This isn’t good. Neither were the reports during and after the play.
Jeremy Lin banging the floor: "I'm done, I'm done, I'm done." Looks like a knee injury.
Brooklyn was counting on Lin to help stabilize the point guard position and the backcourt with D'Angelo Russell (who had 30 on the night in a losing effort). If Lin is done for all or most of the season, it’s a huge setback for a team that, while bad, was expected to be a little better than in previous seasons. Remember, the Cavaliers have Brooklyn’s first-round pick this season unprotected (part of the Kyrie Irving trade from Boston).
3) Suns’ season opening performance wasn’t just bad, it was the worst ever. The record for worst opening night loss in NBA history belonged to the 1987 Los Angeles Clippers coached by Gene Shue, who were blown out by Denver by 46 points.
No more. That record now belongs to the Phoenix Suns, who fell at home to the Portland Trail Blazers 124-76 — a 48 point loss. The Suns shot 31.5 percent as a team — Devin Booker was 6-of-17 and didn’t hit a three, Eric Bledsoe was sloppy and reckless all night and finished 5-of-18 with five turnovers and three assists, while Dragan Bender and Marquese Chriss combined to go 1-of-10 off the bench. The Phoenix offense was about as in synch as the left shark, and many possessions ended with a terrible shot being jacked up because, well, somebody had to shoot it.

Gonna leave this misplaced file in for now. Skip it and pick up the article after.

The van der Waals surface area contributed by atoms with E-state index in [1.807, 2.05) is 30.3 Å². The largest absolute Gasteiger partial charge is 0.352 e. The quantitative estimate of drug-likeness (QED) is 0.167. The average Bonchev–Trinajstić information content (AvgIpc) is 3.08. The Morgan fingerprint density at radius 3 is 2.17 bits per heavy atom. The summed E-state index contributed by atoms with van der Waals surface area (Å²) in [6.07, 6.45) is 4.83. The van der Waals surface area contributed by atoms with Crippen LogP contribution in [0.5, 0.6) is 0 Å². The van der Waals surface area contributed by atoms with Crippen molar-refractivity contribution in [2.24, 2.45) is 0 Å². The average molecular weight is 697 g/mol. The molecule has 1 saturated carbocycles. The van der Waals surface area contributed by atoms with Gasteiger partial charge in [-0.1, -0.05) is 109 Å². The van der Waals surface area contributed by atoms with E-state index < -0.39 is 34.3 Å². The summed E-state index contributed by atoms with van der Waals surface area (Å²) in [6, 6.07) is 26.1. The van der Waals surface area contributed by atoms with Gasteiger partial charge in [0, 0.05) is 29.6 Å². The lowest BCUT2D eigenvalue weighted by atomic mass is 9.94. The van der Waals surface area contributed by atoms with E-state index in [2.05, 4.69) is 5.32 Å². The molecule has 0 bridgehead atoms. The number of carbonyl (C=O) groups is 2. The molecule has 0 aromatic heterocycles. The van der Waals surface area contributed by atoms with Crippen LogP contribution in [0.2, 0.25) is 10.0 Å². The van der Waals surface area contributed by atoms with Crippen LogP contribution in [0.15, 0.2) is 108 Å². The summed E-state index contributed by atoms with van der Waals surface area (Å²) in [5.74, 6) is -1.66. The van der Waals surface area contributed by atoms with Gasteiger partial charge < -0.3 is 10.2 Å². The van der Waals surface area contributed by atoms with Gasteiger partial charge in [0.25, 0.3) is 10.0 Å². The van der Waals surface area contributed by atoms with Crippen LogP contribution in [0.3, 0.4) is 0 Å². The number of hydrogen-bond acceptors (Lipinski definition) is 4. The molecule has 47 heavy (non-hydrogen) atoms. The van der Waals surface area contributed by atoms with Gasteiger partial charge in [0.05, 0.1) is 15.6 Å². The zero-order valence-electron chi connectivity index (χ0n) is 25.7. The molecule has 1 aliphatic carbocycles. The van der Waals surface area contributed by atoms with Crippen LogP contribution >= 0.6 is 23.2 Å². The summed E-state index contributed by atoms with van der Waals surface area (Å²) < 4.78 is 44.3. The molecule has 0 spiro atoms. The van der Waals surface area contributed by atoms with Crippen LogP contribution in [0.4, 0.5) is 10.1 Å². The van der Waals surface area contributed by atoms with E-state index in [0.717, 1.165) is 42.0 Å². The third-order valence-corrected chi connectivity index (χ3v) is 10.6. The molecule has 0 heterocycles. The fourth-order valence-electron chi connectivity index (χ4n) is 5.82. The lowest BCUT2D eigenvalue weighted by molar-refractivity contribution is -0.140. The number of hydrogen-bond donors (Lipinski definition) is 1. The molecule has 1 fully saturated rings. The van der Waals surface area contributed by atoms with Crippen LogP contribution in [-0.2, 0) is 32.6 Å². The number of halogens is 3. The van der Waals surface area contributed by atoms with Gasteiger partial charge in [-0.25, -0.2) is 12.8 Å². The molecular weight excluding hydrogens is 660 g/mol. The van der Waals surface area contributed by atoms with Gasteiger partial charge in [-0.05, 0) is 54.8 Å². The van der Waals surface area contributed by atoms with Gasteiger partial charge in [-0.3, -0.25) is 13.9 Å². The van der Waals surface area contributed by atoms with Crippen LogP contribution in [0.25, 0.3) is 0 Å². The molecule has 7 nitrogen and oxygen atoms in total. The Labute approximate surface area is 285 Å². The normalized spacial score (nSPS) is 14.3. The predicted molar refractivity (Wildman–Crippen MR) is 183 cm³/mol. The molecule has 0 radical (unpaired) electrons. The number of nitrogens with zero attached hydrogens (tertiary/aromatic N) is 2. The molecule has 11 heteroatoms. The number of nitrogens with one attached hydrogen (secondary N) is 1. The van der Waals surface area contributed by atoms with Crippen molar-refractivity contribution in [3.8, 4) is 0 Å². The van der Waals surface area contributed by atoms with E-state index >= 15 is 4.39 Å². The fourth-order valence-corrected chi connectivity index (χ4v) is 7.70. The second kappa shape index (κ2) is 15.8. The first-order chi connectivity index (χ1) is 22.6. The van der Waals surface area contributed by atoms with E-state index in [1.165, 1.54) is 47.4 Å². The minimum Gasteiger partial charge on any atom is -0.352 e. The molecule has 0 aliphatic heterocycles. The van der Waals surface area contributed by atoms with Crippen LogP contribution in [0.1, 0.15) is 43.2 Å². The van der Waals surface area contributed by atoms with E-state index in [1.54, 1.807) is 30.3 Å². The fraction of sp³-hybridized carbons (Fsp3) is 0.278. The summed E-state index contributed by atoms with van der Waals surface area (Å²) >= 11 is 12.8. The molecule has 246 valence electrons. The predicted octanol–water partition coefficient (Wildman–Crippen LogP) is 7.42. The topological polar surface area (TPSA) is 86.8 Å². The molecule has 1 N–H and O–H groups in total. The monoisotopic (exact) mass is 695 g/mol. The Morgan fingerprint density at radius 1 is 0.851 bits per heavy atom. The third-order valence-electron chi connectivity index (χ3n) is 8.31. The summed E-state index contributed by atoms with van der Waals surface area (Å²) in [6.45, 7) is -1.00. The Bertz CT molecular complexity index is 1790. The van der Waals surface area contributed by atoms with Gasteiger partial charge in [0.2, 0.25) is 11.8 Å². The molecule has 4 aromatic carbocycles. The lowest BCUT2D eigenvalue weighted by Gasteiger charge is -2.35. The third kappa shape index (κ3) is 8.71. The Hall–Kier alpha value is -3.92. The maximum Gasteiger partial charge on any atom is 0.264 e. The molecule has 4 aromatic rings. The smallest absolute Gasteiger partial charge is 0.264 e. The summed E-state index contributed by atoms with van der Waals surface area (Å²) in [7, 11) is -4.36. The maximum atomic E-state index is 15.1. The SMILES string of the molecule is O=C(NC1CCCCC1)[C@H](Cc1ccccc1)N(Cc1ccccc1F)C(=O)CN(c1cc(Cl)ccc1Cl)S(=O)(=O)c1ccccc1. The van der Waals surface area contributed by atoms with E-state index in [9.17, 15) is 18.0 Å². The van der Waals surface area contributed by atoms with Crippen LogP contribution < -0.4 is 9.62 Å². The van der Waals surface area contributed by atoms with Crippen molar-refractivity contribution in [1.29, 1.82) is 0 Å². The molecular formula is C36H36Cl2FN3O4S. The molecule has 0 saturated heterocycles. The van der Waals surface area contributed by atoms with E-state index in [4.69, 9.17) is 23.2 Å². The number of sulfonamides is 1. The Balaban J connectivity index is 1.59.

I’d like to say this was a good omen for the Trail Blazers’ defense, but really it’s impossible to judge how good it was against this offense. It was still a win the Blazers will gladly take, Damian Lillard had 24 points while Pat Connaughton came off the bench for 22.